The MSF teams also supply the necessary medicines and work with local communities to raise awareness about sexual violence, encouraging victims to seek medical care promptly. Rape survivors need to come for help within 72 hours of an assault for treatment to be effective. MSF teams also educate people about the symptoms of sexually transmitted infections so that people recognize them and come for treatment.

Taking Care of the Survivors

The work with local communities is showing results, and there is evidence that rape survivors are coming forward more promptly.

When an MSF team is visiting the Biakato health center, a 70-year-old woman who survived a gang rape is brought in by a group of relatives and neighbors. Two days earlier, she was asleep at home when three armed men broke down her door. They dragged her out of the house and into the forest, where they beat her and then raped her one by one.

They left her in the forest, naked and unconscious. At the health center, she will receive psychological support and treatment for HIV and other sexually transmitted diseases. Her daughter is with her—but not all patients have family members to support them.

Marie, 37, is in the maternity ward at Biakato health center. She has just given birth to a baby boy and she is alone. Almost two years ago, as she went to sell drinks in a mine near her home, Marie was kidnapped by a Mai-Mai group. They kept her prisoner for more than a year and raped her repeatedly.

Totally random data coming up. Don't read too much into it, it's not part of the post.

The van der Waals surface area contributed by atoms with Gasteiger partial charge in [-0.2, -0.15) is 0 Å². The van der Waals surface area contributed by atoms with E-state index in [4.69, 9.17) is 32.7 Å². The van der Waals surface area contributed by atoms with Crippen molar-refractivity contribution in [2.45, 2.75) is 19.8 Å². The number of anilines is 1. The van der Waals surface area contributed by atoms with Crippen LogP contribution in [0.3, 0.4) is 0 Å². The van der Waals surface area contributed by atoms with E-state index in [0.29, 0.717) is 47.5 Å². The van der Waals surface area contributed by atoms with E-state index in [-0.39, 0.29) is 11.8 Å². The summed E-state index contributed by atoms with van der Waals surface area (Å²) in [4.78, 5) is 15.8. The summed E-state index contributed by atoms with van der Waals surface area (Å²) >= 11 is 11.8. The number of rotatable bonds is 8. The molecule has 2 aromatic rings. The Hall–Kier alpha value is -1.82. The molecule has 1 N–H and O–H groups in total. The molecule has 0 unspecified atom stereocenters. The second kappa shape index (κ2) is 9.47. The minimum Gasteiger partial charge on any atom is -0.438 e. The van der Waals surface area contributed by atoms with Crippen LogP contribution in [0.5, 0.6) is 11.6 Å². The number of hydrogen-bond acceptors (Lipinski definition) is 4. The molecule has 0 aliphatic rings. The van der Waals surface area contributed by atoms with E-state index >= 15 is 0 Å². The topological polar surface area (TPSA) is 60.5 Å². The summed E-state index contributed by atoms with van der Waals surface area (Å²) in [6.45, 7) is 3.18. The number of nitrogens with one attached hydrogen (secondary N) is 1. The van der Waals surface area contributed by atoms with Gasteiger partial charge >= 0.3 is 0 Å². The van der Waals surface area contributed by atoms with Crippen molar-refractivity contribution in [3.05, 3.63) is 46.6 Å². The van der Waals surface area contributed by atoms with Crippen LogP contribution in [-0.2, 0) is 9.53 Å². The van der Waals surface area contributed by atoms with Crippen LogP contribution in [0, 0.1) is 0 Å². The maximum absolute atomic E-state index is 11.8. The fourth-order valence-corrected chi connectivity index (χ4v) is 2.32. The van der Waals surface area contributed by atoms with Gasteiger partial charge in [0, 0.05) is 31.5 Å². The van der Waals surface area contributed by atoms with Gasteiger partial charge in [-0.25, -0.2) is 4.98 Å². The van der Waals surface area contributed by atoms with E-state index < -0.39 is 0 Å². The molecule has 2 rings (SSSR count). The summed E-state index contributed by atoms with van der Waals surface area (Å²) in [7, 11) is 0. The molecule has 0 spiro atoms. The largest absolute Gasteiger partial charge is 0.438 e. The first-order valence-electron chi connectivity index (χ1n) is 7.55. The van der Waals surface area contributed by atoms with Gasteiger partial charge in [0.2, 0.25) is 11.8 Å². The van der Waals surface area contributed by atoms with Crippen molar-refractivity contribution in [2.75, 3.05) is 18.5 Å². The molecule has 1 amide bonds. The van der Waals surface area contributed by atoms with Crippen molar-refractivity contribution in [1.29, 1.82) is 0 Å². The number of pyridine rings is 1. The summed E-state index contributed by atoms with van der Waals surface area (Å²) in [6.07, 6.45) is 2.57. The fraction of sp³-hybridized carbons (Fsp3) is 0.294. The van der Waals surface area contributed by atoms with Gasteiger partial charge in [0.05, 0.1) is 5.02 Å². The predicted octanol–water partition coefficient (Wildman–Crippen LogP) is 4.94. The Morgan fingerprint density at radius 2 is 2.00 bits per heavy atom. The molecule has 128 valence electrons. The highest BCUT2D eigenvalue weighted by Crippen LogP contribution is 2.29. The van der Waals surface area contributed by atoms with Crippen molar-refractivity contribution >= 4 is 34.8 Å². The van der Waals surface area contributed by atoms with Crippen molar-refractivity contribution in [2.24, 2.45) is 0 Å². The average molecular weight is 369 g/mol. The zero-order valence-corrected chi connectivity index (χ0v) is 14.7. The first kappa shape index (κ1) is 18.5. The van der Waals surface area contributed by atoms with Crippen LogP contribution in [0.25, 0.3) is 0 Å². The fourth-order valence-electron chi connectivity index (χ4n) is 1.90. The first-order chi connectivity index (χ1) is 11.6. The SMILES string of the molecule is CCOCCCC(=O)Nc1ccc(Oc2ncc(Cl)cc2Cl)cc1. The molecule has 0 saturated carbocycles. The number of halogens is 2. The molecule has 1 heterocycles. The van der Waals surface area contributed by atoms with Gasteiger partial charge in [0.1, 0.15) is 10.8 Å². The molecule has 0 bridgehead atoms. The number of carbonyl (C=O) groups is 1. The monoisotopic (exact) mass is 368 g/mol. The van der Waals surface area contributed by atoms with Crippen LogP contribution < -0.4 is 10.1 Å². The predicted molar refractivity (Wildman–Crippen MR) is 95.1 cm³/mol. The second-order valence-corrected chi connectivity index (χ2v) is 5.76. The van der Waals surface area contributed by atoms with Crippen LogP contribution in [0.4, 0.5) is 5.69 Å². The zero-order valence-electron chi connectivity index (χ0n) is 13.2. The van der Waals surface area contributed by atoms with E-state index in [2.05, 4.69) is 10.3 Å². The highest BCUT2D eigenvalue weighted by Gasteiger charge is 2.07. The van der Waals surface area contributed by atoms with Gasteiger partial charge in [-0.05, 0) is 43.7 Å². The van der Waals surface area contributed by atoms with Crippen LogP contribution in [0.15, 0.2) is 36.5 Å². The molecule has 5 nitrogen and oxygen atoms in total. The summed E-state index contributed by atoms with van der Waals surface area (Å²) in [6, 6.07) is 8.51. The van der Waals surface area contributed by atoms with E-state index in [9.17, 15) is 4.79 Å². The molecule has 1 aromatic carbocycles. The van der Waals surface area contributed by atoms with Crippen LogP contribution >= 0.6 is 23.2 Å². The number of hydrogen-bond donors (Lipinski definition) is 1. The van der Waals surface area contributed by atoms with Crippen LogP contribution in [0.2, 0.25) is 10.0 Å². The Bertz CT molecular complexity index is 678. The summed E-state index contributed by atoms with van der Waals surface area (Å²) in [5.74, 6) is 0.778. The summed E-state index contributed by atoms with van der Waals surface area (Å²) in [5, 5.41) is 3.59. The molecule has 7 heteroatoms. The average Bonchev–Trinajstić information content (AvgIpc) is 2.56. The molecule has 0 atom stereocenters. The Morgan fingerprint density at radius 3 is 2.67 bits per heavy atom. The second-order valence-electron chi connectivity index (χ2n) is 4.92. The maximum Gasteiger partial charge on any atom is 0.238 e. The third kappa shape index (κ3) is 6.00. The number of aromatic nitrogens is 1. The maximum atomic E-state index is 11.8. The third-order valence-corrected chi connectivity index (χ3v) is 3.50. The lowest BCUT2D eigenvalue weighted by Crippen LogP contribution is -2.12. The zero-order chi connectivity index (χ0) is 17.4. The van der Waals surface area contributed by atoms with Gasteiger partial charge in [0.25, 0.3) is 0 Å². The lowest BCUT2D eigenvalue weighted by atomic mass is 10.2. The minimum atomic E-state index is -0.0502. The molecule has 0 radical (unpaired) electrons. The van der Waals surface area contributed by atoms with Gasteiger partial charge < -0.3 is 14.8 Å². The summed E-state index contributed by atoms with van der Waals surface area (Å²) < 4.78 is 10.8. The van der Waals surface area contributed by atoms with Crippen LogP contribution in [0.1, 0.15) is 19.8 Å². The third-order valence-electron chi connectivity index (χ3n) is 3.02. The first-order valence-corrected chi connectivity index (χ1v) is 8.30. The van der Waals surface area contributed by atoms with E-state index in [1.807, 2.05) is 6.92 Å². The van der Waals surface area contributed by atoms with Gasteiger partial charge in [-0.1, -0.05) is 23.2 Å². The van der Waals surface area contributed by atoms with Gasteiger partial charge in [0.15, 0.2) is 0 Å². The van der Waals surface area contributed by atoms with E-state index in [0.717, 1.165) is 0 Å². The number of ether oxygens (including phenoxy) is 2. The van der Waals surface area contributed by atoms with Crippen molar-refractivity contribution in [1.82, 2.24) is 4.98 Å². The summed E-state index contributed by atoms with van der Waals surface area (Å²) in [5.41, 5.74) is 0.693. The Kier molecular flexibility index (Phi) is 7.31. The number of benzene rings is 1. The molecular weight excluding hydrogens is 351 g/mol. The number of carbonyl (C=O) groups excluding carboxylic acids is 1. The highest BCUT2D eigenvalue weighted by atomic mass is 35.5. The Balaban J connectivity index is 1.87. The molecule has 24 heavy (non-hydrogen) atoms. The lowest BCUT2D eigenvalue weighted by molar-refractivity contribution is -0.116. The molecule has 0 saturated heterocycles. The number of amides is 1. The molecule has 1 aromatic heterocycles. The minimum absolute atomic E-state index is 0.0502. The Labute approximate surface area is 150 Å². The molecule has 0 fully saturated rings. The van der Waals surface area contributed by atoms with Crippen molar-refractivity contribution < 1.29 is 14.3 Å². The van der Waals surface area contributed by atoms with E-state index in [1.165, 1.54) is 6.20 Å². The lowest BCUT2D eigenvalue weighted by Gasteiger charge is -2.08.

She only managed to escape when the Congolese army attacked the camp where she was being held. She returned to her husband, but he rejected her because she was four months pregnant from one of the rapes.

A Medical Emergency

"Our work involves changing mentalities to get rid of the taboo around [reporting] sexual violence, and to be able to offer proper care to every victim. [This mean working on] the mentality of the local population, but also of the authorities," Sane said. "Of course there is a criminal and legal aspect to sexual violence, but for us, it’s first of all a medical emergency."

MSF’s project in Mambasa will last six months and then be reassessed. It is already clear, however, that the need for medical and psychological care for survivors of sexual violence in the Ituri region are far greater than expected.